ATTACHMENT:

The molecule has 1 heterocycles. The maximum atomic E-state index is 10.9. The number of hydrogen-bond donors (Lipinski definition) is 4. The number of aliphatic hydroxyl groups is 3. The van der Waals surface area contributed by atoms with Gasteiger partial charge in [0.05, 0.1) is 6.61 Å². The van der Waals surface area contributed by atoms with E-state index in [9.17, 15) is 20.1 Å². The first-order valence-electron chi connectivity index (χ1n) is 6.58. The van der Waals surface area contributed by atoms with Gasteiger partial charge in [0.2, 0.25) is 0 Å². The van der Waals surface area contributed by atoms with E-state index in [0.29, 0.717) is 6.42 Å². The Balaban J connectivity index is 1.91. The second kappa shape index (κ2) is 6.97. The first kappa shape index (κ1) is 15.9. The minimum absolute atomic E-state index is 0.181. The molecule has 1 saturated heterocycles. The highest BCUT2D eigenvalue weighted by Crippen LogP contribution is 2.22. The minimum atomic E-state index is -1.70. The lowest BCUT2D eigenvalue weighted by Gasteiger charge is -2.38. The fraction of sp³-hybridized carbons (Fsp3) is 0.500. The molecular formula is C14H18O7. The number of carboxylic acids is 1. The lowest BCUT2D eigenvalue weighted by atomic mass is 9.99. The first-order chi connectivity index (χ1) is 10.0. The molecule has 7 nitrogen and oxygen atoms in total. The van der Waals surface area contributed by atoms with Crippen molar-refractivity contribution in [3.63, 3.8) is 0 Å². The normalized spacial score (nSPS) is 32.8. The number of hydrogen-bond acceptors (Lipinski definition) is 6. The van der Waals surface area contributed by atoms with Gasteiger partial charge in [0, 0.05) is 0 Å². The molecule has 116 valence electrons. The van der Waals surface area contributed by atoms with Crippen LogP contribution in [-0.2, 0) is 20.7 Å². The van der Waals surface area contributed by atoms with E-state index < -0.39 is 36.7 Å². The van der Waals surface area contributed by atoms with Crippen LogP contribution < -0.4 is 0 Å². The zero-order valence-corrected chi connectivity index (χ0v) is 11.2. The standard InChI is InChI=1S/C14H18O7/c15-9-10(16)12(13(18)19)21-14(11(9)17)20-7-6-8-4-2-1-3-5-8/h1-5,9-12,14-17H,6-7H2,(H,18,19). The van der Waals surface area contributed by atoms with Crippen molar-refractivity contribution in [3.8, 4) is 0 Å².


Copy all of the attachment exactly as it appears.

The molecule has 1 heterocycles. The maximum atomic E-state index is 10.9. The number of hydrogen-bond donors (Lipinski definition) is 4. The number of aliphatic hydroxyl groups is 3. The van der Waals surface area contributed by atoms with Gasteiger partial charge in [0.05, 0.1) is 6.61 Å². The van der Waals surface area contributed by atoms with E-state index in [9.17, 15) is 20.1 Å². The first-order valence-electron chi connectivity index (χ1n) is 6.58. The van der Waals surface area contributed by atoms with Gasteiger partial charge in [0.2, 0.25) is 0 Å². The van der Waals surface area contributed by atoms with E-state index in [0.29, 0.717) is 6.42 Å². The Balaban J connectivity index is 1.91. The second kappa shape index (κ2) is 6.97. The first kappa shape index (κ1) is 15.9. The minimum absolute atomic E-state index is 0.181. The molecule has 1 saturated heterocycles. The highest BCUT2D eigenvalue weighted by Crippen LogP contribution is 2.22. The minimum atomic E-state index is -1.70. The lowest BCUT2D eigenvalue weighted by Gasteiger charge is -2.38. The fraction of sp³-hybridized carbons (Fsp3) is 0.500. The molecular formula is C14H18O7. The number of carboxylic acids is 1. The lowest BCUT2D eigenvalue weighted by atomic mass is 9.99. The first-order chi connectivity index (χ1) is 10.0. The molecule has 7 nitrogen and oxygen atoms in total. The van der Waals surface area contributed by atoms with Crippen molar-refractivity contribution in [3.63, 3.8) is 0 Å². The normalized spacial score (nSPS) is 32.8. The number of hydrogen-bond acceptors (Lipinski definition) is 6. The van der Waals surface area contributed by atoms with Gasteiger partial charge in [0, 0.05) is 0 Å². The molecule has 116 valence electrons. The van der Waals surface area contributed by atoms with Crippen LogP contribution in [-0.2, 0) is 20.7 Å². The van der Waals surface area contributed by atoms with E-state index < -0.39 is 36.7 Å². The van der Waals surface area contributed by atoms with Crippen LogP contribution < -0.4 is 0 Å². The zero-order valence-corrected chi connectivity index (χ0v) is 11.2. The standard InChI is InChI=1S/C14H18O7/c15-9-10(16)12(13(18)19)21-14(11(9)17)20-7-6-8-4-2-1-3-5-8/h1-5,9-12,14-17H,6-7H2,(H,18,19). The van der Waals surface area contributed by atoms with Crippen molar-refractivity contribution in [3.8, 4) is 0 Å².